And Then There Were 110

by Kevin Jon Heller

The President of the Czech Republic, Vaclav Klaus, has signed the act of Parliament ratifying the Rome Statute, thus completing the Czech Republic’s accession to the ICC.  All of the members of the EU have now joined the Court.

Congrats, Czech Republic!

http://opiniojuris.org/2009/07/09/and-then-there-were-110/

5 Responses

  1. Is ICC membership now a de facto Copenhagen criterion, like ECHR membership? And if not, should it be?

  2. great news, on time to finish their EU presidency without joining….but well accession not completed until they deposit at the UN…hopefully by the end of this month!

  3. That would seem like overreach, Martin, wouldn’t it? It is basically irrelevant to ‘the EU’, so would run a great risk of appearing to be a meaningless condition imposed for ideological reasons.

  4. @Patrick: Well, that depends. One might argue that ICC membership is closely connected to “the principles of liberty, democracy, respect for human rights and fundamental freedoms, and the rule of law” (art. 6(1) TEU) in the same way that ECHR membership is.

    And even if it is not, the ICC is sufficienty close to many members’ hearts that it seems difficult to imagine getting 27 ratifications for a state that refuses to ratify the Statute of Rome. (That’s why I wrote “de facto”.)

    Anyway, it doesn’t look like this question will come up any time soon, since all candidate states are parties to the ICC, except Turkey. About Turkey, wiki writes:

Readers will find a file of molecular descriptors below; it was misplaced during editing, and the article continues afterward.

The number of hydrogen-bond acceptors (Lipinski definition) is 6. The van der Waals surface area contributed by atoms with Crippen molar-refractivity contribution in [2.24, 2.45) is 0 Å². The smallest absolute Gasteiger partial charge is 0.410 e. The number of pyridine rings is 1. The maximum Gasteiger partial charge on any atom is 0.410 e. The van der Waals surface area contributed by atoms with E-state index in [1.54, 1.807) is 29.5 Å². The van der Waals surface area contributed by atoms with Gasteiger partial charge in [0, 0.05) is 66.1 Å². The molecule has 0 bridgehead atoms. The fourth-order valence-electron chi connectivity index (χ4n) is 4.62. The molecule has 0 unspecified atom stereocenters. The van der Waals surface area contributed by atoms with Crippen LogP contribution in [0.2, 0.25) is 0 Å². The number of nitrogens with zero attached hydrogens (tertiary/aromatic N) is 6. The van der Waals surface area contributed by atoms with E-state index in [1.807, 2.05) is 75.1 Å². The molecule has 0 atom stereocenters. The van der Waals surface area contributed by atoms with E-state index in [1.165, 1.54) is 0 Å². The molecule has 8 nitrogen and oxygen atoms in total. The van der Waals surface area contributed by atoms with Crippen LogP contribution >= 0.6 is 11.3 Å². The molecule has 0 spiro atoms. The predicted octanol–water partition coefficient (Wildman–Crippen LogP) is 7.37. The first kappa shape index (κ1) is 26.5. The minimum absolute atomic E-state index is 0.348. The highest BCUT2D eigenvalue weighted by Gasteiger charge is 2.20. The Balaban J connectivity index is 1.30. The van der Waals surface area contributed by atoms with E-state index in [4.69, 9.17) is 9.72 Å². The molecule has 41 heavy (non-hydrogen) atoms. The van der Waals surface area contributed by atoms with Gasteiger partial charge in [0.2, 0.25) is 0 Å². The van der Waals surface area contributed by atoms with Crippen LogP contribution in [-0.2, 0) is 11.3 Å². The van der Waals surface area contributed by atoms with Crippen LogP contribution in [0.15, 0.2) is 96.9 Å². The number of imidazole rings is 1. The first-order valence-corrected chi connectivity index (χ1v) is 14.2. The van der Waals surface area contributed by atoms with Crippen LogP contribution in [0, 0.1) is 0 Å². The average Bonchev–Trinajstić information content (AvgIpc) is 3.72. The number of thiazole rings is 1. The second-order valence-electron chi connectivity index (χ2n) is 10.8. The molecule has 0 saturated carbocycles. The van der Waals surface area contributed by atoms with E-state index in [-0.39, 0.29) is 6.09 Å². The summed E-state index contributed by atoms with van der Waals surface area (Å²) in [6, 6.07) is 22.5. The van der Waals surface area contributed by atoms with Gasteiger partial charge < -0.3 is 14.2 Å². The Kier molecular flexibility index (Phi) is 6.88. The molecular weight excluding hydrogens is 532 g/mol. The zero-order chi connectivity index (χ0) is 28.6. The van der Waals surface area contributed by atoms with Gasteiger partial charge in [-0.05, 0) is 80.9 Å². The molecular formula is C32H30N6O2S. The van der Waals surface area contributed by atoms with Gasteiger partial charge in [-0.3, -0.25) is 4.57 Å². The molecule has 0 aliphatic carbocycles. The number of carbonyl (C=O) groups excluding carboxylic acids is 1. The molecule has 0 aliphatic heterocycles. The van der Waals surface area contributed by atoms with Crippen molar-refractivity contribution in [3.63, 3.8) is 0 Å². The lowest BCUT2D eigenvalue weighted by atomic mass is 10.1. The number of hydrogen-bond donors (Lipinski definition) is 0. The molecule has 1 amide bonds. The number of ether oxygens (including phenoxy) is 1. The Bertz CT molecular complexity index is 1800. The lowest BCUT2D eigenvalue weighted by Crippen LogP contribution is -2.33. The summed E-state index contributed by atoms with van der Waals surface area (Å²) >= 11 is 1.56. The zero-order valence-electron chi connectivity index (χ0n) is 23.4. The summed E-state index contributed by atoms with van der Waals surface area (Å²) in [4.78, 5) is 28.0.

Turkey is currently a candidate country to join the European Union, which has required progress on human rights issues in order to continue with accession talks. Part of this has included pressure, but not a requirement, on Turkey to join the court which is supported under the EU’s Common Foreign and Security Policy. Prime Minister Recep Tayyip Erdoğan stated in October 2004 that Turkey would “soon” ratify the court, and the Turkish constitution was amended in 2004 to explicitly allow nationals to be surrendered to the court. However, in January 2008, the Erdoğan government reversed its position, deciding to shelve accession because of concerns it could undermine efforts against the Kurdistan Workers Party.

  5. Response…Actually, it is not a de facto criteria but there is one EU foreign common position on the ICC, and as you well know there is not one for all the issue on the agenda. As a token concerning accession, see this https://www.consilium.europa.eu/uedocs/cmsUpload/ICC40EN.pdf
    The common position reaches also into trade agreements with standard clauses (google EU and Nicaragua trade agreement for an interesting one)…
    And the ICC common position has reached as well the development regime between the EU and the ACP ( the binding and recently Revised Cotonou Agreement) with a clause on non impunity art. 11.
    This is why the Czech Republic’s ratification was so awaited!

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